What’S there in kite-flying? I once asked my boyhood friend RK, who was very fond of kites. ‘Come and fly it once, you will yourself understand what an exhilarating experience it is to hold the thread of a flying kite,’ was his answer.
He made his own kites of different sizes and colours. It was RK who taught me how to fly a kite. I remember the first time I held the thread of a high-flying kite. I felt as if some sweet current from the sky passed into my being. It gives an indescribable joy to look at your kite as it rises higher and higher in the heavens, wiggling its tail aggressively like a hissing cobra. It is no longer an inanimate object. A throbbing living being it transforms itself into.
My love affair with kites started reflecting in my school progress report. Sometimes, I went to the extent of bunking classes to go home to fly kites. My father found out what was wrong and caught me ‘thread-handed’ one afternoon. He slapped me hard and snapped the thread, allowing the kite to float away.
While RK liked flying kites along with other boys, I used to fly mine sitting peacefully on top of our second floor water tank. The kite, after attaining a certain altitude, would stabilise in the sky without much trepidation.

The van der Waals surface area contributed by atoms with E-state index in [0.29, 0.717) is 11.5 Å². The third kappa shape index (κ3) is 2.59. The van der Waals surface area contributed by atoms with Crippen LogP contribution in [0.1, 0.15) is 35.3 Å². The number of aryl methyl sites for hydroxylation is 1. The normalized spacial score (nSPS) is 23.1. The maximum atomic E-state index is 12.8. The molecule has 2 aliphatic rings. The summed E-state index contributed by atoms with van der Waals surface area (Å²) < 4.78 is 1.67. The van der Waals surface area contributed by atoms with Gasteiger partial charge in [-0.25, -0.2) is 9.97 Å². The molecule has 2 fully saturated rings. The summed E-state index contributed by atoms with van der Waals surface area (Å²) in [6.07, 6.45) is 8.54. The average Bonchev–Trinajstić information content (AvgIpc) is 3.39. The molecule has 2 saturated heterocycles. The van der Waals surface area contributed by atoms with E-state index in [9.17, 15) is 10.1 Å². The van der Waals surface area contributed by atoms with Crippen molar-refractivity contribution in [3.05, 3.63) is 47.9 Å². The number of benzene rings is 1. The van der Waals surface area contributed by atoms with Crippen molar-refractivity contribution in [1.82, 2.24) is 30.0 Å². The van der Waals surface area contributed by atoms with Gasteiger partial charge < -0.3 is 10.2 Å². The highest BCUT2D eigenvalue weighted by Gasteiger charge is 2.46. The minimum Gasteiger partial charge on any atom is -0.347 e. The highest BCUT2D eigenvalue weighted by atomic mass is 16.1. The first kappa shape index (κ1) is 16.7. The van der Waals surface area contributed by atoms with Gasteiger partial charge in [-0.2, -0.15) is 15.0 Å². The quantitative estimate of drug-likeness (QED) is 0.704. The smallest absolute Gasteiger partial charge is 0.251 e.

At such times, I used to set my kite in auto-pilot mode by anchoring its thread with a brick to give my hand a little rest. Whenever I did so, my kite would graze in the blue sky like a docile cow. I was not interested in competition with other kites. The deal among the kite-fliers means this: Your kite meets another kite in the sky and fights tooth and ‘tail’. It is not only the strength of the thread that decides the duel. The skill of the flyer on the ground contributes a lot to the outcome of mid-air kite wrestling.
In the event of your opponent succeeding in cutting your thread and setting your kite loose, you should somehow recover it. Retrieval of your fallen kite is a matter of adolescent honour. The winner and the loser both would go after the dwindling kite and there would break out dog-fights on the ground.
RK used to show me boastfully scars of injuries he had sustained during such battles. It also sometimes happened that the owner had to pay ransom to the ‘abductor’ for the release of his kite.
Nowadays, one can barely spot a kite in the city’s sky. Children these days are hardly conscious of the vibrant sky above their head and the fragrant earth beneath their feet. There is nothing like the kite which ties heaven and earth together through the sweet knot which is the heart of its flier.
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